His biggest headache - and Covent Garden's overwhelming problem - is the price of tickets. This issue is seen as alienating the public, and it embarrasses the Government and the Arts Council. This discourages both from giving the Royal Opera House their full support.
A token number of pounds 7.50 restricted view seats does not disguise the fact that seats in the gods are now nudging pounds 50. The stalls are over pounds 100, and the grand tier for Pavarotti last week was pounds 250. Mr Isaacs says that the Opera House is expensive but not elitist. He saved up to go to the opera as a young man: why can't people do that now? But his critics dismiss this as a nave argument from another age. Accessibility in the Nineties, they maintain, does not mean having to save up; it means being able to afford a seat out of one's pay, just as one can for a film, concert or play. The accusation of overcharging gathers strength from the comparison with the pounds 40 top prices at ENO, or the pounds 54 best seats for the Royal Ballet at Covent Garden.
Keith Cooper, the ENO marketing supremo headhunted by Mr Isaacs, says that one of his first aims when he joins Covent Garden will be 'a serious review of ticket prices'. If action is not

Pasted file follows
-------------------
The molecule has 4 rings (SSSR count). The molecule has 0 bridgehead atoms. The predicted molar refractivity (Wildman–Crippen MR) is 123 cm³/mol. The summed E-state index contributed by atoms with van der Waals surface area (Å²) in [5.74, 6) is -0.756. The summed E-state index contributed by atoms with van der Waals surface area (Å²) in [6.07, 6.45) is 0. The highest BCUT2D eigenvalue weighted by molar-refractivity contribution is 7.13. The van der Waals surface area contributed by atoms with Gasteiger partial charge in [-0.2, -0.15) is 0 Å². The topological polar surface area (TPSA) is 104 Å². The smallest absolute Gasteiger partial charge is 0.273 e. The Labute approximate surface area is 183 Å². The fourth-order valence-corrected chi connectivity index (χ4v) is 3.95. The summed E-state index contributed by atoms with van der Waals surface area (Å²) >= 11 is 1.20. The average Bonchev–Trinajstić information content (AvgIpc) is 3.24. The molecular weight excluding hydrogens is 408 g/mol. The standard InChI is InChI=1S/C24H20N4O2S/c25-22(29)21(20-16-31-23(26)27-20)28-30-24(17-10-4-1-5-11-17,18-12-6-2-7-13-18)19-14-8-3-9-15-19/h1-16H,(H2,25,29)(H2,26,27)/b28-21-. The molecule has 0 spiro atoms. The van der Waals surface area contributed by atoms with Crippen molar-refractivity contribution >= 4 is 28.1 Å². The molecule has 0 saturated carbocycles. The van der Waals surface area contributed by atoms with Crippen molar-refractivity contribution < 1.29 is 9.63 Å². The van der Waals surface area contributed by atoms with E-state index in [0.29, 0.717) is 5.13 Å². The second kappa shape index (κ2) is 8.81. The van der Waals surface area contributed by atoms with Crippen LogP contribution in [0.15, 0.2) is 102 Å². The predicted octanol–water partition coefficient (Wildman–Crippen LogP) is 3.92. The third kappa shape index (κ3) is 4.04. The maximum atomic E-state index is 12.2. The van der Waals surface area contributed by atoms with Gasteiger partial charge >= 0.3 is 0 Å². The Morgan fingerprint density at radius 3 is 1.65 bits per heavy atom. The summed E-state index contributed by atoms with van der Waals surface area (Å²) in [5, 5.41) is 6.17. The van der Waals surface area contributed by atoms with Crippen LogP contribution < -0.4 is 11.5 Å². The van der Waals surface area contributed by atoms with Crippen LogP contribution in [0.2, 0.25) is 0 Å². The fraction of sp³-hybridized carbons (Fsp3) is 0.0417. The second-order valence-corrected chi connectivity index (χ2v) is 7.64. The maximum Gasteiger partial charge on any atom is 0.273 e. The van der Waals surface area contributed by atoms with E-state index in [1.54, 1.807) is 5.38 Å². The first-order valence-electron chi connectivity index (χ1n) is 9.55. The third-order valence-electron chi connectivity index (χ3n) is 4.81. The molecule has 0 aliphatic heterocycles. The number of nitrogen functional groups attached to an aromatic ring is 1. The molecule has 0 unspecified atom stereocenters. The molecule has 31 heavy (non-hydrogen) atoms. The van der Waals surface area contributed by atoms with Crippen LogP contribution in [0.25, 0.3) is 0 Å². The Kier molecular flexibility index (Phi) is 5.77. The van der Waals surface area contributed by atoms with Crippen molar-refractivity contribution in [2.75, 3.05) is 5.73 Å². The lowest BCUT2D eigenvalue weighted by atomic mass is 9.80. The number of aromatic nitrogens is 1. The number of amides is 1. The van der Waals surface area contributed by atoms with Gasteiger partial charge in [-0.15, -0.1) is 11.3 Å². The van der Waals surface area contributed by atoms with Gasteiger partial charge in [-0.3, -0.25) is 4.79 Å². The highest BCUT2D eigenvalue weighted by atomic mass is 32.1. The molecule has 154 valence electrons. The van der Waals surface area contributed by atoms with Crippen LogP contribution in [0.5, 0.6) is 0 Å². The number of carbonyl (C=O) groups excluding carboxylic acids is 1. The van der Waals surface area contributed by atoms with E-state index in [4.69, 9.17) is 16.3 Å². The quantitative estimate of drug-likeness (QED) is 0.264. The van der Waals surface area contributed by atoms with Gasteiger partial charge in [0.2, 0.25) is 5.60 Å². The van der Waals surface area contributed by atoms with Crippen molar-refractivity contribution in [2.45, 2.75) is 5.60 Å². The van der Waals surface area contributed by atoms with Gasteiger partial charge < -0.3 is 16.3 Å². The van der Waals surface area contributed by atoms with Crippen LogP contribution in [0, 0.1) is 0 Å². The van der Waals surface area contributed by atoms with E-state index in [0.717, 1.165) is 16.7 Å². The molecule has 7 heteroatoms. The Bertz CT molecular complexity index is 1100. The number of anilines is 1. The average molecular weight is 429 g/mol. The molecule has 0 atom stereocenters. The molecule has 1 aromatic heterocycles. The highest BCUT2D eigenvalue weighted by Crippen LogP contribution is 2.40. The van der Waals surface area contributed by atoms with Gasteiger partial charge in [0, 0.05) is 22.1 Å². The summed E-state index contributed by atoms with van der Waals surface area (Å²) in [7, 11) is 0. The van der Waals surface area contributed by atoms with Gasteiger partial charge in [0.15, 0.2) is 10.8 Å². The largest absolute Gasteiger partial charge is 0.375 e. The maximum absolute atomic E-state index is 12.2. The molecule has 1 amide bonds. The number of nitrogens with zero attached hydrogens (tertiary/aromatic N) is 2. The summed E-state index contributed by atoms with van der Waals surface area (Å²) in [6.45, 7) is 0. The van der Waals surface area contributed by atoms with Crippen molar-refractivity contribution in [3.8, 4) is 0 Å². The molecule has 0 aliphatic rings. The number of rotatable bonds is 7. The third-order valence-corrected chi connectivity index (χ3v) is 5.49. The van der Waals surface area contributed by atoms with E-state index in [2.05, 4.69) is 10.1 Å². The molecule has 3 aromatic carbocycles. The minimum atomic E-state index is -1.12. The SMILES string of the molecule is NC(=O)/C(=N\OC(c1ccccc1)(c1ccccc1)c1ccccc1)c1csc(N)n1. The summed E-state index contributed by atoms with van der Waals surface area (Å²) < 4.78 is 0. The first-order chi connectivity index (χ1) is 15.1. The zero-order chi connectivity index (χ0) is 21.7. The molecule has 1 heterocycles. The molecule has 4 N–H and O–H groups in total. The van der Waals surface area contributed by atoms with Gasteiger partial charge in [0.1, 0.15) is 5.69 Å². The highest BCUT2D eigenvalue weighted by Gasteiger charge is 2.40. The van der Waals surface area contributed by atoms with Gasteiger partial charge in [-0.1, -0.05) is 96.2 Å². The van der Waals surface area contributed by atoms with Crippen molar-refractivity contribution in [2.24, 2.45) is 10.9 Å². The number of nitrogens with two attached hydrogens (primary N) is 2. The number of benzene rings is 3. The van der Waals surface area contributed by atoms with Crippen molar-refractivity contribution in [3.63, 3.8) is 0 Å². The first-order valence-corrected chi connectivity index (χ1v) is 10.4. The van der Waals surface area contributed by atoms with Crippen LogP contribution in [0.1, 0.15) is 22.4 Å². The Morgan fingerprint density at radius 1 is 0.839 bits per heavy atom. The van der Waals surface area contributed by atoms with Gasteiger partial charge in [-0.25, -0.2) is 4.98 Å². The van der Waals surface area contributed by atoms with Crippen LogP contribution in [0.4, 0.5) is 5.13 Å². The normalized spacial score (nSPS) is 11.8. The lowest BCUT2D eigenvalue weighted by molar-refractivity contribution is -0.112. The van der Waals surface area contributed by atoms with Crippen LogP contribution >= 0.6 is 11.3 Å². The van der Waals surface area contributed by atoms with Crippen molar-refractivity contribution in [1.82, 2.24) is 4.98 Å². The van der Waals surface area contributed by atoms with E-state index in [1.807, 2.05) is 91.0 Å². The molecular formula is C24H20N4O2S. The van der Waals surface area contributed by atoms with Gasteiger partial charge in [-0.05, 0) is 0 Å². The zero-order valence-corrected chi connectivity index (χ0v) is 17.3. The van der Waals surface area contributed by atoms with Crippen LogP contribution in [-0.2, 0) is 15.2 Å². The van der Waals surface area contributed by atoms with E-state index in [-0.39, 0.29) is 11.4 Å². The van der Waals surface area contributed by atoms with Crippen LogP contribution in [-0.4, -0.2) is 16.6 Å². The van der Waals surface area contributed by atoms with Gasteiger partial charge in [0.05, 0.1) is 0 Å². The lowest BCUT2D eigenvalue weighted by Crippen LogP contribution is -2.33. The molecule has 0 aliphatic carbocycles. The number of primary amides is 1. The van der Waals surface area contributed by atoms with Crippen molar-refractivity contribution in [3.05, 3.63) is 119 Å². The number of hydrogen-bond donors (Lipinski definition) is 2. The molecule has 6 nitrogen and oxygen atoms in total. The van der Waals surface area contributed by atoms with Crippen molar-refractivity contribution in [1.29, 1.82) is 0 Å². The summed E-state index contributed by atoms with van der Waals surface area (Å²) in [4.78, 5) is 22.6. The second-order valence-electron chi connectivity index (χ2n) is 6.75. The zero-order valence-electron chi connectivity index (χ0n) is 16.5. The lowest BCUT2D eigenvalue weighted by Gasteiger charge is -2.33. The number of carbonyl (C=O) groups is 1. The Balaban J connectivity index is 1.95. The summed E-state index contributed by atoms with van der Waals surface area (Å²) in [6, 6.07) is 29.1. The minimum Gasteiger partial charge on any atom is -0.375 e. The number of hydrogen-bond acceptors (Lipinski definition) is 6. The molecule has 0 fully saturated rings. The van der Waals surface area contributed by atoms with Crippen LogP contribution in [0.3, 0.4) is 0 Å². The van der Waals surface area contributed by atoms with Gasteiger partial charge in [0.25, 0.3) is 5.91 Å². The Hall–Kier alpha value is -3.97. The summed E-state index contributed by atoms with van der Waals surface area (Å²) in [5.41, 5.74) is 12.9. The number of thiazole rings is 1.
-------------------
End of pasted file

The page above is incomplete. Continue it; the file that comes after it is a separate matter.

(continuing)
taken, not only is disenchantment by the public likely to grow, but the cash crisis will worsen as business sponsors continue to be uneasy about being associated with a supposed elitism. Colin Tweedy, director of the Association for Business Sponsorship of the Arts, said: 'Some sponsors incorrectly perceive the Royal Opera House as completely elitist and a bad thing to sponsor. But, I stress, it is an incorrect perception. There is a horrendous whispering campaign which is doing no one any good.'
Unless Baroness Warnock can prove that there really is profligacy at Covent Garden, Mr Isaacs' problem is that he is receiving too little public funding to cover the ever madder costs of mounting top opera (pounds 10,000 per performance is not uncommon even for the second league of international stars) and so has to put up prices, thus provoking both public and private funders into coughing up still less money. So what are the possible solutions to this unhappy situation?
The first is for the Government, through the Arts Council, to increase funding. The argument runs that the Government cannot have it both ways; it is proud of Covent Garden as a national institution, internationally celebrated, and its leading members take great pleasure in being seen there.